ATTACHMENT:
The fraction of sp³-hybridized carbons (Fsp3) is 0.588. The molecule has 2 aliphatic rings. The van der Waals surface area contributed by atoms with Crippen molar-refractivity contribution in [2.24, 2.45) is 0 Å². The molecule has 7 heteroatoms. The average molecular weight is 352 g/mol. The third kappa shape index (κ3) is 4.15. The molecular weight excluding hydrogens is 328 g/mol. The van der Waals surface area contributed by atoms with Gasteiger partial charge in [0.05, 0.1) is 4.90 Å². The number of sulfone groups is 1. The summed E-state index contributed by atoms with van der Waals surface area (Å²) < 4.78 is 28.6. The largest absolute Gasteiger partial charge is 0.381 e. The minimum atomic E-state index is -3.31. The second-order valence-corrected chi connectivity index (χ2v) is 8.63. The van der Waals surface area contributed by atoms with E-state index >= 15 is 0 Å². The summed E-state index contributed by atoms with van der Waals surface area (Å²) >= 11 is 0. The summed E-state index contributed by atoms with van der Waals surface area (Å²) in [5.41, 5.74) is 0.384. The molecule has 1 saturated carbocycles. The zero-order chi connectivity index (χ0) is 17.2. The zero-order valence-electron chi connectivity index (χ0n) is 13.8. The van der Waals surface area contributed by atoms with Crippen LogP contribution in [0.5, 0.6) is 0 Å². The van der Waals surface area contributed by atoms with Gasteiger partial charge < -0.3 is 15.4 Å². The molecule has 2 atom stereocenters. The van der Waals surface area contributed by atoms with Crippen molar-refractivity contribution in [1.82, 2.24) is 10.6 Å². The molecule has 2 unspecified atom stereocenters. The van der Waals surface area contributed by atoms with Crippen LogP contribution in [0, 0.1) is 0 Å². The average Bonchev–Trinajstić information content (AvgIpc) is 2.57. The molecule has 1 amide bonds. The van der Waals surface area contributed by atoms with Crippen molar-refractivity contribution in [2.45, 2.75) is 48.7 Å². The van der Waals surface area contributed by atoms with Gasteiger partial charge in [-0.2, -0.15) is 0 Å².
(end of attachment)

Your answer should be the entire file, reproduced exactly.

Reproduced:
The fraction of sp³-hybridized carbons (Fsp3) is 0.588. The molecule has 2 aliphatic rings. The van der Waals surface area contributed by atoms with Crippen molar-refractivity contribution in [2.24, 2.45) is 0 Å². The molecule has 7 heteroatoms. The average molecular weight is 352 g/mol. The third kappa shape index (κ3) is 4.15. The molecular weight excluding hydrogens is 328 g/mol. The van der Waals surface area contributed by atoms with Gasteiger partial charge in [0.05, 0.1) is 4.90 Å². The number of sulfone groups is 1. The summed E-state index contributed by atoms with van der Waals surface area (Å²) < 4.78 is 28.6. The largest absolute Gasteiger partial charge is 0.381 e. The minimum atomic E-state index is -3.31. The second-order valence-corrected chi connectivity index (χ2v) is 8.63. The van der Waals surface area contributed by atoms with E-state index >= 15 is 0 Å². The summed E-state index contributed by atoms with van der Waals surface area (Å²) >= 11 is 0. The summed E-state index contributed by atoms with van der Waals surface area (Å²) in [5.41, 5.74) is 0.384. The molecule has 1 saturated carbocycles. The zero-order chi connectivity index (χ0) is 17.2. The zero-order valence-electron chi connectivity index (χ0n) is 13.8. The van der Waals surface area contributed by atoms with Crippen LogP contribution in [0.5, 0.6) is 0 Å². The van der Waals surface area contributed by atoms with Gasteiger partial charge < -0.3 is 15.4 Å². The molecule has 2 atom stereocenters. The van der Waals surface area contributed by atoms with Crippen molar-refractivity contribution in [1.82, 2.24) is 10.6 Å². The molecule has 2 unspecified atom stereocenters. The van der Waals surface area contributed by atoms with Crippen LogP contribution in [0, 0.1) is 0 Å². The average Bonchev–Trinajstić information content (AvgIpc) is 2.57. The molecule has 1 amide bonds. The van der Waals surface area contributed by atoms with Crippen molar-refractivity contribution in [2.45, 2.75) is 48.7 Å². The van der Waals surface area contributed by atoms with Gasteiger partial charge in [-0.2, -0.15) is 0 Å².